Combined Arms Consulting

What defines us as a society

World War 1 poppies

Published: 14 Jan 2024

8 min read

“Great uncle Charlie’s blood stains Gallipoli shores, granddad Carl’s footprint throughout the fields of Flanders, the Digger to me is family.”

wrote those words 5 years ago when I entered a History Channel competition, on a whim, to go to Belgium and France to remember the 100th anniversary of the armistice. To my surprise, I won and together with my wife, Narelle, we visited the fields in which our family ancestors helped forge our Australian identity.

I wonder what they would think of Australia today when they see the division and hate that abounds on every street corner and where the ugly spectre of ancient hatreds last seen in Europe in the 1930s seems to have found a new voice globally.

In 1944 Swedish economist Gunnar Myrdal wrote a book called “An American Dilemma: The Negro Problem and Modern Democracy” and although the book largely focused on race relations a key foundation of the book was based on what defined American culture. i.e., the “American creed” - Gunnar Myrdal defined this creed as emphasising the ideals of individualism, civil liberties, and equality of opportunity.

Samual Huntington, a Harvard Professor in his book “Who Are We” also explored this notion as to what are defining characteristics of US society. Both works, and I can cite numerous others, recognise the importance of first understanding who we are as a people long before any social cohesion can be attained.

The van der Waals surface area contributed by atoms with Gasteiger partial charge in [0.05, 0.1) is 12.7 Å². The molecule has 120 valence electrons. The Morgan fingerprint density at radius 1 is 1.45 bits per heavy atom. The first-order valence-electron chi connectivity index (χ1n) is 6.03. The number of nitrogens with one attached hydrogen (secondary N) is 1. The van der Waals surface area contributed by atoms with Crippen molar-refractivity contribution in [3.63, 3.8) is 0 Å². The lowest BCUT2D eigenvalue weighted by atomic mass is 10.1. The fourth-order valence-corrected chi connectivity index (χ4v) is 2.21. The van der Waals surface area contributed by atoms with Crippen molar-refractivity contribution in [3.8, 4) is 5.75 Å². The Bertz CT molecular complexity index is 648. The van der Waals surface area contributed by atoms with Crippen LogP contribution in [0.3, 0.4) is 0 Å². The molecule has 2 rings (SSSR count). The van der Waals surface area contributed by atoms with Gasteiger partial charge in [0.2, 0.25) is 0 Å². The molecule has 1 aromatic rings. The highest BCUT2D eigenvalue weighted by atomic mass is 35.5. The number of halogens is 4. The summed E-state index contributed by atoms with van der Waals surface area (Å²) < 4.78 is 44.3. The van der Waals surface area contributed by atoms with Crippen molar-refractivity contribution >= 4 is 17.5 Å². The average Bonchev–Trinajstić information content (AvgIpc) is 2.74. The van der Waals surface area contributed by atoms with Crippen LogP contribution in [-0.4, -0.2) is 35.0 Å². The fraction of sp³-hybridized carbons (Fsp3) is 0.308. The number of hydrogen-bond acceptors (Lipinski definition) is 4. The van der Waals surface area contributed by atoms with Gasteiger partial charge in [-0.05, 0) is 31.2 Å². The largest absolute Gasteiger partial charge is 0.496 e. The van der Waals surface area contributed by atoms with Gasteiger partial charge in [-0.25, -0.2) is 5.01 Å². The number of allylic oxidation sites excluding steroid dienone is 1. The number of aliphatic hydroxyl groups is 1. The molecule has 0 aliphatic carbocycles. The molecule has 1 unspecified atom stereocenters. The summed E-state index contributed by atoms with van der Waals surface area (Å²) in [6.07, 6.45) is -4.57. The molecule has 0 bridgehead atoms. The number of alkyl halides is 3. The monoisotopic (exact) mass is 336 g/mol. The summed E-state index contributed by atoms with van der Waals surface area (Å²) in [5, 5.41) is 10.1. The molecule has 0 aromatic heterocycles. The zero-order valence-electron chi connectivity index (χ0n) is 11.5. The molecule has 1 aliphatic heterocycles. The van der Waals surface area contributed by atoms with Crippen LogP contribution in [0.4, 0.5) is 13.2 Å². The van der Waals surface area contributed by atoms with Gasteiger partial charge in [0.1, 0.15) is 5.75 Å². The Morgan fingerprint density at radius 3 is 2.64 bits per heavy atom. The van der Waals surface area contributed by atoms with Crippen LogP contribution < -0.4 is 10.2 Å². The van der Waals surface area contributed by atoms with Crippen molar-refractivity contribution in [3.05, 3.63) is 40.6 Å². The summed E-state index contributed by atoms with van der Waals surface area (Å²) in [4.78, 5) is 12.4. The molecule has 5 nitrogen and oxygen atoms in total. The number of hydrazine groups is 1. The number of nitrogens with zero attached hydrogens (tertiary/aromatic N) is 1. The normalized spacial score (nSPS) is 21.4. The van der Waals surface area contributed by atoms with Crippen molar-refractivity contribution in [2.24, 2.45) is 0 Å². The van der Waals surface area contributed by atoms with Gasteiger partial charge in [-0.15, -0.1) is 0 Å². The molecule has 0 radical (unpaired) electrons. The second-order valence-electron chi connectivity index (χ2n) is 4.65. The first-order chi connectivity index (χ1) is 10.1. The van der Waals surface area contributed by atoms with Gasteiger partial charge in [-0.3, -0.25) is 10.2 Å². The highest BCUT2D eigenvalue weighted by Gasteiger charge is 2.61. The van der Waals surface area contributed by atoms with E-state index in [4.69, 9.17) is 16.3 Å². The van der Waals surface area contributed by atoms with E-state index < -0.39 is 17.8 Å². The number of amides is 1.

Without that definition and understanding, we flounder. Like any beautiful coral vista, it must first be grounded on a solid rocky foundation.

In Australia, we have struggled to understand our own identity and come to terms with our skeletons over the centuries.

The treatment of our indigenous brothers and sisters, and the collective shameful past eventually led up to the monumental 1967 referendum in which an overwhelming majority of Australians voted to amend certain sections in the Australian Constitution concerning Aboriginal people. This acknowledgement of our cross to bear was further addressed with the 1992 High Court of Australia handed down its landmark ruling on Mabo v Queensland establishing the principle of native title rights in Australian common law. I can go on and cite many other events, but the road is still to be travelled.

Australians also addressed the insidious nature of the racist White Australia Policy where Arthur Calwell at that time was Minister for Post-War Immigration in the Chifley Labor Government stated that two 'Wongs'(i.e., Chinese people) do not make a white. How would that be seen today? We are progressing, so I hoped.

Today Australia is one of the most successful multicultural countries in the world its capacity to embrace alternative points of view is world-renowned, as Tony Blare the former UK PM stated you judge a country by who wants to migrate into it as opposed to who wants to leave it.